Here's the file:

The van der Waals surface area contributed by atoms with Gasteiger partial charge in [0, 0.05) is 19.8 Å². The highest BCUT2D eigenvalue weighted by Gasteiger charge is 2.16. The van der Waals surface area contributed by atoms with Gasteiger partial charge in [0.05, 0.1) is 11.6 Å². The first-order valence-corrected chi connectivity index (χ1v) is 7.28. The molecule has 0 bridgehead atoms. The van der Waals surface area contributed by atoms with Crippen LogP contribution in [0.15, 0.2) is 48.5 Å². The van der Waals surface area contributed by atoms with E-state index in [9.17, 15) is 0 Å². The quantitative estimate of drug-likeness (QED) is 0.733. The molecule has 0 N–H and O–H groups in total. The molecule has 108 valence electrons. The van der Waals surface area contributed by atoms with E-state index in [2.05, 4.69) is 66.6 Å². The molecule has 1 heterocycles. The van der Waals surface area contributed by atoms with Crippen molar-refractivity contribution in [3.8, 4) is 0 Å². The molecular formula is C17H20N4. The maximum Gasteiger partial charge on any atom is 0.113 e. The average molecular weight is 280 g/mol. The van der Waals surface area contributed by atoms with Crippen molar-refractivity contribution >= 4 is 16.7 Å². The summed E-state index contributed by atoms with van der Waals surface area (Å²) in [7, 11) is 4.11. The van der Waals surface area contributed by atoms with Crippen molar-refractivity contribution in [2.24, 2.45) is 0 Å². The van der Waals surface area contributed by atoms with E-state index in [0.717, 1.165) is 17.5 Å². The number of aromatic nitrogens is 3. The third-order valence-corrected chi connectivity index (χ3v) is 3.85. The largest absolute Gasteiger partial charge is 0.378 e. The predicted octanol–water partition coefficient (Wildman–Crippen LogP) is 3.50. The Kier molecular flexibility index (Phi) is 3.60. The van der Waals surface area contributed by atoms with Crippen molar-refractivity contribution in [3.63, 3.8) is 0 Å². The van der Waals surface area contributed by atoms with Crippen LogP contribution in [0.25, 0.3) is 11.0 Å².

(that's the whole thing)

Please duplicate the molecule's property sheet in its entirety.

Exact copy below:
The van der Waals surface area contributed by atoms with Gasteiger partial charge in [0, 0.05) is 19.8 Å². The highest BCUT2D eigenvalue weighted by Gasteiger charge is 2.16. The van der Waals surface area contributed by atoms with Gasteiger partial charge in [0.05, 0.1) is 11.6 Å². The first-order valence-corrected chi connectivity index (χ1v) is 7.28. The molecule has 0 bridgehead atoms. The van der Waals surface area contributed by atoms with Crippen LogP contribution in [0.15, 0.2) is 48.5 Å². The van der Waals surface area contributed by atoms with E-state index in [9.17, 15) is 0 Å². The quantitative estimate of drug-likeness (QED) is 0.733. The molecule has 0 N–H and O–H groups in total. The molecule has 108 valence electrons. The van der Waals surface area contributed by atoms with E-state index in [2.05, 4.69) is 66.6 Å². The molecule has 1 heterocycles. The van der Waals surface area contributed by atoms with Crippen molar-refractivity contribution in [3.8, 4) is 0 Å². The molecular formula is C17H20N4. The maximum Gasteiger partial charge on any atom is 0.113 e. The average molecular weight is 280 g/mol. The van der Waals surface area contributed by atoms with Crippen molar-refractivity contribution >= 4 is 16.7 Å². The summed E-state index contributed by atoms with van der Waals surface area (Å²) in [7, 11) is 4.11. The van der Waals surface area contributed by atoms with Crippen molar-refractivity contribution in [2.24, 2.45) is 0 Å². The van der Waals surface area contributed by atoms with E-state index in [0.717, 1.165) is 17.5 Å². The number of aromatic nitrogens is 3. The third-order valence-corrected chi connectivity index (χ3v) is 3.85. The largest absolute Gasteiger partial charge is 0.378 e. The predicted octanol–water partition coefficient (Wildman–Crippen LogP) is 3.50. The Kier molecular flexibility index (Phi) is 3.60. The van der Waals surface area contributed by atoms with Crippen molar-refractivity contribution in [3.63, 3.8) is 0 Å². The van der Waals surface area contributed by atoms with Crippen LogP contribution in [0.25, 0.3) is 11.0 Å².